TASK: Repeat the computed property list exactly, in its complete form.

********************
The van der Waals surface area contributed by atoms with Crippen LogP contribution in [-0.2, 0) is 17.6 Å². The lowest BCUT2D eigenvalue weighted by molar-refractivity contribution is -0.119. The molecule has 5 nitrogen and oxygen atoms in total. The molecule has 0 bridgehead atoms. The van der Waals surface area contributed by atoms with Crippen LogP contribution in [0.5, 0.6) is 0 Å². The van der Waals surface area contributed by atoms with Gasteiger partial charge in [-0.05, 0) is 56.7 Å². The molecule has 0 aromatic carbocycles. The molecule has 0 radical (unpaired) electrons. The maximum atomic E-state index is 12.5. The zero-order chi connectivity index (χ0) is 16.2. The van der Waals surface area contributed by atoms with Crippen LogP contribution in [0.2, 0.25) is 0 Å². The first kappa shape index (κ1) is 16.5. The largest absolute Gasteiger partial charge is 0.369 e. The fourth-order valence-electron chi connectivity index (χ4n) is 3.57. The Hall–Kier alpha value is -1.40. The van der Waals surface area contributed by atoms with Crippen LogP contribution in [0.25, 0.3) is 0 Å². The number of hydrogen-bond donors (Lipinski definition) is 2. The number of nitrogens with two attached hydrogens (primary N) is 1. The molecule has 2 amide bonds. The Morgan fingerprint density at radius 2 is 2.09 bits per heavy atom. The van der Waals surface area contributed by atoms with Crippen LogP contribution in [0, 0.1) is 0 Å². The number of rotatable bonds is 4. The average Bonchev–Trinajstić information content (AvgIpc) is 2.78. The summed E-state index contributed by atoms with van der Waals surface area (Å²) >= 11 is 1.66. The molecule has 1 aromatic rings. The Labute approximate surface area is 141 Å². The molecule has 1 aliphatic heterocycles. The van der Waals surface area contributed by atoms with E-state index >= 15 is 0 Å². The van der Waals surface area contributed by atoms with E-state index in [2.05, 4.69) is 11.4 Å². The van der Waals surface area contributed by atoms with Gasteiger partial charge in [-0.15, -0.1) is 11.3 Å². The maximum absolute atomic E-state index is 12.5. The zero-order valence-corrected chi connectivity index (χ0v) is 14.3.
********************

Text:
The van der Waals surface area contributed by atoms with Crippen LogP contribution in [-0.2, 0) is 17.6 Å². The lowest BCUT2D eigenvalue weighted by molar-refractivity contribution is -0.119. The molecule has 5 nitrogen and oxygen atoms in total. The molecule has 0 bridgehead atoms. The van der Waals surface area contributed by atoms with Crippen LogP contribution in [0.5, 0.6) is 0 Å². The van der Waals surface area contributed by atoms with Gasteiger partial charge in [-0.05, 0) is 56.7 Å². The molecule has 0 aromatic carbocycles. The molecule has 0 radical (unpaired) electrons. The maximum atomic E-state index is 12.5. The zero-order chi connectivity index (χ0) is 16.2. The van der Waals surface area contributed by atoms with Crippen LogP contribution in [0.2, 0.25) is 0 Å². The first kappa shape index (κ1) is 16.5. The largest absolute Gasteiger partial charge is 0.369 e. The fourth-order valence-electron chi connectivity index (χ4n) is 3.57. The Hall–Kier alpha value is -1.40. The van der Waals surface area contributed by atoms with Crippen LogP contribution in [0.25, 0.3) is 0 Å². The number of hydrogen-bond donors (Lipinski definition) is 2. The number of nitrogens with two attached hydrogens (primary N) is 1. The molecule has 2 amide bonds. The Morgan fingerprint density at radius 2 is 2.09 bits per heavy atom. The van der Waals surface area contributed by atoms with Crippen LogP contribution in [0, 0.1) is 0 Å². The number of rotatable bonds is 4. The average Bonchev–Trinajstić information content (AvgIpc) is 2.78. The summed E-state index contributed by atoms with van der Waals surface area (Å²) >= 11 is 1.66. The molecule has 1 aromatic rings. The Labute approximate surface area is 141 Å². The molecule has 1 aliphatic heterocycles. The van der Waals surface area contributed by atoms with E-state index >= 15 is 0 Å². The van der Waals surface area contributed by atoms with E-state index in [2.05, 4.69) is 11.4 Å². The van der Waals surface area contributed by atoms with Gasteiger partial charge in [-0.15, -0.1) is 11.3 Å². The maximum absolute atomic E-state index is 12.5. The zero-order valence-corrected chi connectivity index (χ0v) is 14.3.